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This book explores the potential role of space-based systems in global risk and disaster management. The text introduces the proposed international global natural and industrial emergency aerospace monitoring system (IGMASS), its architecture and function.
In the summer of 2003, a workshop was held in Portsmouth, NH, to discuss land measurement techniques for the North American Carbon Program. Over 40 sci- tists representing government agencies, academia and nonprofit research organi- tions located in Canada, the US and Mexico participated. During the course of the workshop a number of topics were discussed, with an emphasis on the following: * The need for an intermediate tier of carbon measurements. This level of study would be more extensive than state-level inventories of the US Forest Service Forest Inventory and Analysis Program, but less detailed than intensive ecos- tem studies sites such as those in Long Term Ecological Research network. This tier would ideally provide a basis to link and scale remote sensing measurements and inventory data, and supply data required to parameterize existing models (see Wofsy and Harriss 2002, Denning et al. 2005). * The design criteria that such a network of sites should meet. The network and s- pling design should be standardized, but flexible enough to be applied across North America. The design also needs to be efficient enough to be implemented without the need for large field crews, yet robust enough to provide useful information. Finally, the spatial scale must permit easy linkage to remotely sensed data. * The key variables that should be measured at each site, and the frequency of measurement.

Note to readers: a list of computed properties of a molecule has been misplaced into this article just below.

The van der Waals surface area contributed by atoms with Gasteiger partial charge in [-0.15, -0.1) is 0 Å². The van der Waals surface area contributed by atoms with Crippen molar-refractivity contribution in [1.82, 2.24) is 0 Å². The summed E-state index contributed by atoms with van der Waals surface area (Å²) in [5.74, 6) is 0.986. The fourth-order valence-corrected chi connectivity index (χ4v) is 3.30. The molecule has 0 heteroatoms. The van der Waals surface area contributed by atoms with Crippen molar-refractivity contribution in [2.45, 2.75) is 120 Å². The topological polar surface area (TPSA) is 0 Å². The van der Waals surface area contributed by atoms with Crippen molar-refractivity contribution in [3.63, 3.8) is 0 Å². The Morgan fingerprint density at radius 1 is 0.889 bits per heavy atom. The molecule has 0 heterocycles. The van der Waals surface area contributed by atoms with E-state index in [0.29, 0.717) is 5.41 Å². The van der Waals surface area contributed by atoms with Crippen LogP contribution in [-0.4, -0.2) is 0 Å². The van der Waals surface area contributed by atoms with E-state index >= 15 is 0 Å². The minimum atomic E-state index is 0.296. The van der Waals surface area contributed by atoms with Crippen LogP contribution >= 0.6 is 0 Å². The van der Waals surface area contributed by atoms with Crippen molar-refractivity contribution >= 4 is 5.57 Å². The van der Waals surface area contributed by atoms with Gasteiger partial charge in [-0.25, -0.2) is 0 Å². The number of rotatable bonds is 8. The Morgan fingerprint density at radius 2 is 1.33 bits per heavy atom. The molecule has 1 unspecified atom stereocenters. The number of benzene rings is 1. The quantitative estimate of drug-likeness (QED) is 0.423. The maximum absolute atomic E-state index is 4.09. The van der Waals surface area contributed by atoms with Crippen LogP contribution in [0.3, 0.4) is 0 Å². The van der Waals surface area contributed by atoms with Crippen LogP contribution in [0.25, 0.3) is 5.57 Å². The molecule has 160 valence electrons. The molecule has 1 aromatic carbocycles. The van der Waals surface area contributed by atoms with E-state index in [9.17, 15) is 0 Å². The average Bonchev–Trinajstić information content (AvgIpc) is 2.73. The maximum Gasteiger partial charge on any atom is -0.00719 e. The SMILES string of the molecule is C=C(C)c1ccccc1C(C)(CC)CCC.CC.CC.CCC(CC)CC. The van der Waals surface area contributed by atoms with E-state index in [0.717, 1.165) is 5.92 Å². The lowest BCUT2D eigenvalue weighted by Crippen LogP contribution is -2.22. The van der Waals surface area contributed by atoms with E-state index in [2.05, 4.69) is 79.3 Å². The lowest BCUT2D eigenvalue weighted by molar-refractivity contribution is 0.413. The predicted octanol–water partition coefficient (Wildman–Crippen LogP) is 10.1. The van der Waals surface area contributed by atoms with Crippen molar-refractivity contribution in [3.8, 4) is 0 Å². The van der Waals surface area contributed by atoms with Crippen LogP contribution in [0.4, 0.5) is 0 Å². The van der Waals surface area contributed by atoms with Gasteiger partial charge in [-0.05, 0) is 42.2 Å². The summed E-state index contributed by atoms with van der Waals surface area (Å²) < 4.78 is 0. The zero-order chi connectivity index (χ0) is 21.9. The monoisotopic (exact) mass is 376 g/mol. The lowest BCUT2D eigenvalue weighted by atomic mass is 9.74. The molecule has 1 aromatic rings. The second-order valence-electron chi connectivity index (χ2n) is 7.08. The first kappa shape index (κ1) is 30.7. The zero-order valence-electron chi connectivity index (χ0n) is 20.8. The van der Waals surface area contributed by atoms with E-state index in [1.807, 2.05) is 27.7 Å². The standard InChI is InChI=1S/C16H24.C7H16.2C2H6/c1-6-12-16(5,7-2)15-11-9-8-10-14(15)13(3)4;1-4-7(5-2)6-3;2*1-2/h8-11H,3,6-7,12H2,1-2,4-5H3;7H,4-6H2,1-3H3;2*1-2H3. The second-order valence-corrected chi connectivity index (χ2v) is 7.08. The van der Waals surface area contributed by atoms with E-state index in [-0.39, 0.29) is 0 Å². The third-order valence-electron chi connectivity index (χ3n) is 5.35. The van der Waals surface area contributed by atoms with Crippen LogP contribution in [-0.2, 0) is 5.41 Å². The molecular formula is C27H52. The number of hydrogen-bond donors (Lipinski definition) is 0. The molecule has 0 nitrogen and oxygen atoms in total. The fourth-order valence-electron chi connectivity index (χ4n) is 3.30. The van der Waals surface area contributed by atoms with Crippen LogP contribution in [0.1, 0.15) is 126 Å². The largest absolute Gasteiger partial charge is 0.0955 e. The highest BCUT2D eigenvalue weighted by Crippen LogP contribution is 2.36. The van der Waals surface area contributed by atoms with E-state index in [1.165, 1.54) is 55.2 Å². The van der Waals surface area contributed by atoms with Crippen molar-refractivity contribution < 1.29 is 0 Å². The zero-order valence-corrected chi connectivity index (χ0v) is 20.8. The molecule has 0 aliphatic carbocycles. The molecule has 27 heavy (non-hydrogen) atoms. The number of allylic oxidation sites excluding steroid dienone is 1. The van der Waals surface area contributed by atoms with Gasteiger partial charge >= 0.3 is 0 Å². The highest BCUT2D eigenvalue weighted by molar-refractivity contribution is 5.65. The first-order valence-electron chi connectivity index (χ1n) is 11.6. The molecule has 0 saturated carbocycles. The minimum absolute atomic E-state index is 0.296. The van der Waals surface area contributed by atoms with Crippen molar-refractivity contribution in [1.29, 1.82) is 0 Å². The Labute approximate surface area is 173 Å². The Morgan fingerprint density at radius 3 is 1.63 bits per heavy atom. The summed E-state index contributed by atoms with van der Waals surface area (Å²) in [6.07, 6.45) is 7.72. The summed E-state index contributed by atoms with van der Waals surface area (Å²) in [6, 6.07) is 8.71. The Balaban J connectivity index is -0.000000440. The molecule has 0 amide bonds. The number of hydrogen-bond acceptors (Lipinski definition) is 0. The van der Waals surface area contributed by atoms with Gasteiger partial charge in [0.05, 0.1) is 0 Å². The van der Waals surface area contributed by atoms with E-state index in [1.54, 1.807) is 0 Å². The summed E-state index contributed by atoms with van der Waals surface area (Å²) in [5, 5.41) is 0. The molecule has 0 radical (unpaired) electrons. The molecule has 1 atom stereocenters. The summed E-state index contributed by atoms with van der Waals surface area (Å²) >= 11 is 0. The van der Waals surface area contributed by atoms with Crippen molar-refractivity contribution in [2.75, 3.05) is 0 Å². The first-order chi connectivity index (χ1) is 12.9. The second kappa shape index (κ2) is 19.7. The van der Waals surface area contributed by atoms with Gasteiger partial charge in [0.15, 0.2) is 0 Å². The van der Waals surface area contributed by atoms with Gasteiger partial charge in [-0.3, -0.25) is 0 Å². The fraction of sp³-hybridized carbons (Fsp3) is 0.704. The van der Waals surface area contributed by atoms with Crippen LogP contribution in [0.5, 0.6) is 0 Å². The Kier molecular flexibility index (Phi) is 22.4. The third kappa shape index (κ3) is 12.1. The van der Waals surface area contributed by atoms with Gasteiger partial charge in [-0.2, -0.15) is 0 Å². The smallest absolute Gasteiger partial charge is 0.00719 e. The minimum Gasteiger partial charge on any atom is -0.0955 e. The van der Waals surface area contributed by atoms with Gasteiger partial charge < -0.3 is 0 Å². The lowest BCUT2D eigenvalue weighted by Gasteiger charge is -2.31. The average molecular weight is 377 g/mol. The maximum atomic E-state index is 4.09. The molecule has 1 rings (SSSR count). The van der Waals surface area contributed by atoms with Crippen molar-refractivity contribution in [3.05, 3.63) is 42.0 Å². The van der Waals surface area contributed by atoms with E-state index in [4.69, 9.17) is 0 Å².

As the coastal human population increases in the United States, there will likely be increasing environmental and socioeconomic pressures on our coastal and estuarine environments. Monitoring the condition of all our nation's coastal and estuarine ecosystems over the long term is more than any one program can accomplish on its own. Therefore, it is crucial that monitoring programs at all levels (local, state, and federal) cooperate in the collection, sharing, and use of environmental data. This volume is the proceedings of the Coastal Monitoring Through Partnerships symposium that was held in Pensacola, Florida in April of 2001, and was organized by the U.S. Environmental Protection Agency's (EPA's) Environmental Monitoring and Assessment Program (EMAP), and the Council of State Governments (CSG). It contains papers that describe various multi-disciplinary coastal and estuarine environmental monitoring programs, designed and implemented by using regional and national partnerships with federal and state agencies, academia, Native American tribes, and nongovernmental organizations. In addition, it includes papers on modeling and data management; monitoring and assessment of benthic communities; development of biological indicators and interlaboratory sediment comparisons; microbiological modeling and indicators; and monitoring and assessment of phytoplankton and submerged aquatic vegetation. There are many components involved in determining the overall impacts of anthropogenic stressors on coastal and estuarine waters. It will take strong partnerships like those described in this volume to ensure that we have healthy and sustainable coastal and estuarine environments, now and in the future.
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